Fulfilling the potential of real-world evidence for lung cancer in Canada

Commentary


Fulfilling the potential of real-world evidence for lung cancer in Canada


P.K. Cheema, MD MBiotech*, S. Kuruvilla, MD

doi: http://dx.doi.org/10.3747/co.26.5151

The use of real-world evidence (rwe) through real-world data (rwd) is becoming increasingly prevalent in health care around the globe. The U.K. National Institute for Health and Care Excellence defines rwd as “a term to describe data generated from sources that relate to everyday clinical practice, generally outside the artificial constraints of randomized controlled trials (rcts)”1. Although rcts pull data from a specific pool of patients in a highly controlled setting, rwd are—exactly as the name suggests—data drawn from patients in routine real-world clinical settings.

The benefits of rwd are far-reaching, with the potential to affect new-drug development and inform health technology assessments (htas) that influence regulatory approvals in Canada. Those benefits hold particularly true when it comes to oncology, and to lung cancer specifically. Despite extensive investments of time and money, conventional methods of evidence-generation such as rcts simply have not kept pace with the rapidity of scientific innovation.

Real-world data can be considered an effective means of supplementing data from rcts and providing additional context where needed. For example, using rwd, the understanding of treatment options for small subgroups who would not otherwise be studied in the setting of a rct can be advanced. Consideration can also be given to patients who are commonly excluded from clinical trials but who are routinely encountered in clinical practice—for example, those with mild organ impairment, poor performance status, multiple comorbidities, or brain metastases. Real-world data can also offer insights into disease progression patterns, patient selection criteria, and practice patterns, all of which can inform the design and conduct of rcts.

The foregoing examples are just the tip of the iceberg in terms of how rwe can be used. Precision medicine is playing an increasingly prominent role in lung cancer treatment. A wide array of patient subgroups with rare oncogenic driver mutations such as BRAF and ROS1 that are treatable with standard-of-care targeted therapies have now been identified2. Unfortunately, the populations with those rare mutations are not large enough to be considered on their own in a rct, and many randomized phase iii trials comparing standard-of-care drugs with chemotherapy have become unnecessary because of the overwhelmingly clear response rates from single-arm phase ii studies. However, the lack of data beyond phase ii trials has created difficulties for regulators.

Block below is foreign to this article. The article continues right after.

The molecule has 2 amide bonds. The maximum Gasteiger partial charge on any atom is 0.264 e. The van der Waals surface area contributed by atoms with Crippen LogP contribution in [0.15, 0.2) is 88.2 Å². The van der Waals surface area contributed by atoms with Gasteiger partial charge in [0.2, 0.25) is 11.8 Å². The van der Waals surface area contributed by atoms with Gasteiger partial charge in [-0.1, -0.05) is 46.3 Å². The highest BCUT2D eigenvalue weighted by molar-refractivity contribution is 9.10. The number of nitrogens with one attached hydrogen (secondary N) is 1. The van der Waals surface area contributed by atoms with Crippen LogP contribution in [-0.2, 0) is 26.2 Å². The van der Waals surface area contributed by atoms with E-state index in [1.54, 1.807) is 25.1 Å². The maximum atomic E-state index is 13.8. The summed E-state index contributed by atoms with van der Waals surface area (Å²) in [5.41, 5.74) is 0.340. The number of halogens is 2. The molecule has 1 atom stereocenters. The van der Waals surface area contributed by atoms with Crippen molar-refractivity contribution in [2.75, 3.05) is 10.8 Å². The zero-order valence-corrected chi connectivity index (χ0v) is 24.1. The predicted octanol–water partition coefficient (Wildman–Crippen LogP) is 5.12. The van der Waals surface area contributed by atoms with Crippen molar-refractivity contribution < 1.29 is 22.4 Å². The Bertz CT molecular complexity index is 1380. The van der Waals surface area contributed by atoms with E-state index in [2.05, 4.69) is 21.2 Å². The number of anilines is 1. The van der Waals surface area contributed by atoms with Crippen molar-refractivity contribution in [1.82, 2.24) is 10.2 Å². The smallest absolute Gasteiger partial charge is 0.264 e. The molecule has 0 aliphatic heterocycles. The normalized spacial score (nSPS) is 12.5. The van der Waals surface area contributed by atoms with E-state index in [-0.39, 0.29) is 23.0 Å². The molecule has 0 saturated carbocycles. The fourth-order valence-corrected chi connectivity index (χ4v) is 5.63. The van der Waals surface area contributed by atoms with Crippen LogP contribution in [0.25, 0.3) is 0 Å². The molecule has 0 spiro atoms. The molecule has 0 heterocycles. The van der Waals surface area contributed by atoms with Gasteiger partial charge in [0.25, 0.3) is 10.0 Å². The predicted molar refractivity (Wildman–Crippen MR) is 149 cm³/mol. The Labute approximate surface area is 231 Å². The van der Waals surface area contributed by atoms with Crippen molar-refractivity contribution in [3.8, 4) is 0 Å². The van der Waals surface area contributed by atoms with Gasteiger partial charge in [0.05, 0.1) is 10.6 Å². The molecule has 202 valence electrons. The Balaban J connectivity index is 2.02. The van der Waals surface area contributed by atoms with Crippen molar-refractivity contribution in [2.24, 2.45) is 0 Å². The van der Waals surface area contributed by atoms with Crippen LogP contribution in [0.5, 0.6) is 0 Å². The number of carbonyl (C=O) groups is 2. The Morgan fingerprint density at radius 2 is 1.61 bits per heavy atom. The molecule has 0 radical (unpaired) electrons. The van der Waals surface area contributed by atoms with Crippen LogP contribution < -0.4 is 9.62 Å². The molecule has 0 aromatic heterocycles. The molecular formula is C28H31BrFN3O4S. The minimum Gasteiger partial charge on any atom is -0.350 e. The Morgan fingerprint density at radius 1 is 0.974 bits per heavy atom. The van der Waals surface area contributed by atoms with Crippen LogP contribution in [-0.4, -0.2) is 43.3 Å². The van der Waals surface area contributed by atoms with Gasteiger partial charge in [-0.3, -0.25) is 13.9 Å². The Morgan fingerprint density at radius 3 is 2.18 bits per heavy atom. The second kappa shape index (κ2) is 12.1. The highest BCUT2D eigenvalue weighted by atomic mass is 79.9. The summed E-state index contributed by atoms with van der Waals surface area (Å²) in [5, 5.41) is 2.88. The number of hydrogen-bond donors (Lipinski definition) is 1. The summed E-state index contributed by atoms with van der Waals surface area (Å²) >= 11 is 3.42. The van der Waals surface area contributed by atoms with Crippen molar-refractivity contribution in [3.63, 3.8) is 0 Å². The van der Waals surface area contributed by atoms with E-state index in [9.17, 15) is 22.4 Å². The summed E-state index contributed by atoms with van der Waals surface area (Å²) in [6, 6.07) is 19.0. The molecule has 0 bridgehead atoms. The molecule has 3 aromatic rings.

An example of a situation that could have benefited from rwe comes from the pan-Canadian Oncology Drug Review (pcodr). Despite Health Canada approval of dabrafenib–trametinib for BRAF-mutated non-small-cell lung cancer, pcodr recommended against reimbursement because the committee was uncertain about its effectiveness given a shortage of evidence from clinical trials3.

It is in such situations that rwe has a consequential role in guiding htas. If the Canadian Agency for Drugs and Technologies in Health and pcodr had access to a robust set of rwd, they would be better equipped to evaluate the clinical effectiveness of potentially life-saving or life-extending treatments for which a rct might never be able to provide the necessary evidence or might not be feasible to conduct.

The U.S. Food and Drug Administration and other international regulatory bodies, including the European Medicines Agency and the U.K. National Institute for Health and Care Excellence, have taken the lead by using available rwd to make regulatory decisions or by requesting rwe on new drug indications after approval46. For example, astris—a real-world phase iii treatment study—was used to evaluate the safety and value of osimertinib for patients with advanced or metastatic EGFR T790M–positive non-small-cell lung cancer7. In that case, the drug had already been approved, but the U.S. Food and Drug Administration specifically requested rwe of the drug’s effectiveness8.

An example of how regulatory bodies are making use of rwd in Europe is illustrated by the case of the alk inhibitor alectinib, in which European hta bodies asked the manufacturer to provide further evidence of its effectiveness compared with the standard of care, ceritinib8. To satisfy that request, the electronic health records of patients treated with ceritinib were retrospectively analyzed and compared with the alectinib phase ii trial data8. The results were submitted to multiple European hta bodies, and in part because of that rwe, funding for alectinib was approved about a year and a half earlier than if it had awaited presentation of the phase iii data8.